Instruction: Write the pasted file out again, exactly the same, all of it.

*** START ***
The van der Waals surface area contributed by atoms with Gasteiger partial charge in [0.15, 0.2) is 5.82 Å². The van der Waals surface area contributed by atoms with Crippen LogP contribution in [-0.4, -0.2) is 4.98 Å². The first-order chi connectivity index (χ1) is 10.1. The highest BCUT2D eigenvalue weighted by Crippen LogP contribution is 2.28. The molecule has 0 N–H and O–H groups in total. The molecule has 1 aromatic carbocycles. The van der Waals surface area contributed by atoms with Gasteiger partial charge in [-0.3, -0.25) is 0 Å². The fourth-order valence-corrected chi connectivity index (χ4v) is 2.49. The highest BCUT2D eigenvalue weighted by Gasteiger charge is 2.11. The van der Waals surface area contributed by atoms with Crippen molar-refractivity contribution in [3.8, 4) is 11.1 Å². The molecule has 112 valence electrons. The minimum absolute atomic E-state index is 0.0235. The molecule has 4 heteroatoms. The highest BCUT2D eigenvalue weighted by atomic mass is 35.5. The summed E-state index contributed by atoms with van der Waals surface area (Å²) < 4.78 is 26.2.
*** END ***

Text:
The van der Waals surface area contributed by atoms with Gasteiger partial charge in [0.15, 0.2) is 5.82 Å². The van der Waals surface area contributed by atoms with Crippen LogP contribution in [-0.4, -0.2) is 4.98 Å². The first-order chi connectivity index (χ1) is 10.1. The highest BCUT2D eigenvalue weighted by Crippen LogP contribution is 2.28. The molecule has 0 N–H and O–H groups in total. The molecule has 1 aromatic carbocycles. The van der Waals surface area contributed by atoms with Gasteiger partial charge in [-0.3, -0.25) is 0 Å². The fourth-order valence-corrected chi connectivity index (χ4v) is 2.49. The highest BCUT2D eigenvalue weighted by Gasteiger charge is 2.11. The van der Waals surface area contributed by atoms with Crippen molar-refractivity contribution in [3.8, 4) is 11.1 Å². The molecule has 112 valence electrons. The minimum absolute atomic E-state index is 0.0235. The molecule has 4 heteroatoms. The highest BCUT2D eigenvalue weighted by atomic mass is 35.5. The summed E-state index contributed by atoms with van der Waals surface area (Å²) < 4.78 is 26.2.